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Visiting Your Client to Provide Your Service

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Get to an assignment early. Not every client will be organized enough to greet you at the door and make you feel comfortable in your temporary surroundings. Some clients simply don't know how to handle this process efficiently. Ghenia Websterss, a PC operator, whom you may remember from the Introduction, related this experience to us:

I always arrive early because you never know how long it will take you to get where you are going. Today, for instance, my temp counselor gave me the wrong floor I was on several floors before I found anyone who could help me. If you are assigned to a big company and you don’t know where to go, ask for personnel or human resources... this is usually a good starting point. Anyway, personnel sent me to an entirely different building a few blocks away! Once I got there, I had even more trouble.

They weren't sure where I was to report until I told them what I knew about the assignment. This whole thing took over thirty-five minutes. In a large company, a simple procedure like hiring a temp can get very confusing; but don’t let it throw you.

Webster’s, by the way, was a savvy temp. She got the names of the people she spoke with along the way (in case her excuse needed verification), and she apologized to the person she was reporting to and explained the delay. At the first available moment, she called her temp service to tell it what happened. It is best for you to keep your service informed of any problems so that it will not be surprised by a disgruntled client calling before you do.

Once you reach your destination, introduce yourself to those around you. Explain that you are a temp from XYZ Service and smile. Usually, one person will be assigned to show you what work is to be done and how to operate any special equipment. Beware. Some temps have told us that you shouldn't expect miracles that you may find yourself in a sink-or-swim situation. We tell you this not to scare you but to prepare you. Be resourceful and don't panic. And if you don't know something, ask. Bring your own pad with you and take notes. Unfortunately, if you are temporarily replacing someone else, much of the information you will need in order to do the job properly is in the head of the regular person (to whom you rarely have access). So, be a problem-solver. Look for information in reasonable places, such as files, desk drawers, and storage cabinets near you. If you ask coworkers for information, write down their response so you won't have to ask a second or third time.

Some coworkers will welcome a temp; others will ignore you; and still others will go out of their way to be rude to you. A temp shoulders the blame or the blessing for all the temps who have gone before him or her. If their last encounter was a positive experience, they are likely to be receptive. If not, we think you can guess. Just be yourself and get the work done. Remember that sooner or later the assignment will end.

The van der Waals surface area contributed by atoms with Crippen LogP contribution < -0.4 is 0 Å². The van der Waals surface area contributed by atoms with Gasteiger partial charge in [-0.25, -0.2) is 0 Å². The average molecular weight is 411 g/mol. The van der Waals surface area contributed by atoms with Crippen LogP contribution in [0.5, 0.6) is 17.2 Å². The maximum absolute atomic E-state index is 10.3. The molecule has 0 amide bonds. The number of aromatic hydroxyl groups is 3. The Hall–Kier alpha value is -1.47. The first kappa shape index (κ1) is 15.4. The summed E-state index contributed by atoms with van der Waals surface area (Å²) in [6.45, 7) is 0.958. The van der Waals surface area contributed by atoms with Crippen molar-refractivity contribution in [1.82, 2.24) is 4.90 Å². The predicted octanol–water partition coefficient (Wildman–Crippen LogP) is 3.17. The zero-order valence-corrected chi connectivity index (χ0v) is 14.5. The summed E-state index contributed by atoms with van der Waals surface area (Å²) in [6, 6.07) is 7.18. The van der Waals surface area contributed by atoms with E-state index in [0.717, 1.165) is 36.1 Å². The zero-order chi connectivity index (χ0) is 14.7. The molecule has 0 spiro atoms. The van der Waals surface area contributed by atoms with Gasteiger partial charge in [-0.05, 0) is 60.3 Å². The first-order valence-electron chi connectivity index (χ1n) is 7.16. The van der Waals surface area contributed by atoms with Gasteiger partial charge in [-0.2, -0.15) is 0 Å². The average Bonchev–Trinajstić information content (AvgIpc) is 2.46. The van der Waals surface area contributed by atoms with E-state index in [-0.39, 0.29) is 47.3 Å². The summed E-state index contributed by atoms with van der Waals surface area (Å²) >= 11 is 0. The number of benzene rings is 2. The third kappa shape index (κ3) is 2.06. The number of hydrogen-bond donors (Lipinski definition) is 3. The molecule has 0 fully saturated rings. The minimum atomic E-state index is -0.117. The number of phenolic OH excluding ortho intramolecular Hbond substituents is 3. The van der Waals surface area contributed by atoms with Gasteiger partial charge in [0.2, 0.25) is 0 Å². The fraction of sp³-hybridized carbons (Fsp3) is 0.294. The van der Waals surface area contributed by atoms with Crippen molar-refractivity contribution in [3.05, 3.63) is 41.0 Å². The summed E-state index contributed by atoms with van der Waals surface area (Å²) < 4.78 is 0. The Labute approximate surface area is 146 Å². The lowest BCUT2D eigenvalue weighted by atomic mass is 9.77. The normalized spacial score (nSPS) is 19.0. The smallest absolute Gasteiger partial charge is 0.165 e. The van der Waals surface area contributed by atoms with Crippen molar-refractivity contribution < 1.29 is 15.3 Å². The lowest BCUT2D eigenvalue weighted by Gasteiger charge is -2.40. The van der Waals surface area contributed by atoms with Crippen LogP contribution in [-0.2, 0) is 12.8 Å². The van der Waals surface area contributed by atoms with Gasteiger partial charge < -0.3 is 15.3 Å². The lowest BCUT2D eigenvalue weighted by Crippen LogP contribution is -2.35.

Temps report that it is common to find either too much work for them to complete or not enough work to keep them busy. If you are sure that the workload is unreasonably heavy, let your service know it may attempt to market another temp to the client. If you are enjoying your work, too much work can be a good thing, because it can turn a one-day assignment into a one-week assignment or longer. Too little work means you will have to look busy or ask for more work to do. A temp in Phoenix tells us:

I've sat at a desk where the phone never rang. I had a boss who gave me two letters to type the entire day... I never saw him. My requests for more work were ignored... I ended up reading a book. They really didn’t need a temp... I can’t believe they even needed a full-time person in that position. I was getting paid eight dollars an hour to be some one's secretary in name only... I guess it was a status thing.

One widespread complaint from temps about their life-styles is the inability to see a project through to completion. "I reorganized a firm's entire filing system, but I don't know if they are following it," says Gail Scheurman, a temp industry veteran. "If you like continuity, don't temp... It's like reading a mystery halfway through and never learning who the murderer is."

If you are on an assignment that has gone well, or if you have received a compliment on your job performance, ask the client to tell your temp service. Waiting passively for positive feedback won't make your temp service notice you. You want to build some credibility with your service in order to ensure that it will be responsive to your needs. Many services either send performance reports or make follow-up calls to a client to see how well you did.

Encourage your supervisors to cooperate by completing the form or taking the call. Even better, if things have gone really well, ask them to write a letter to your service (be sure you get a copy). Not only will your service love what is being said about you but it makes a nice client testimonial for them, and they are likely to show it off. Positive feedback will help you increase your pay check and get the choicest assignments the service has to offer. We met one temp who was her firms "client-clincher" temp. Whenever they broke into a new account, she was the temp they sent to represent them. As she described it:

I enjoy helping to sell the service, and they have rewarded me with bonuses and top rates... Sometimes I even go on assignments where I don’t use all of my skills... but they still pay me a high rate because they know I know how to make a client love me.

Use the form to keep track of your assignments from varied services. We suggest that you monitor your temp activity so that you can easily remember which assignments you favored and where they originated from.
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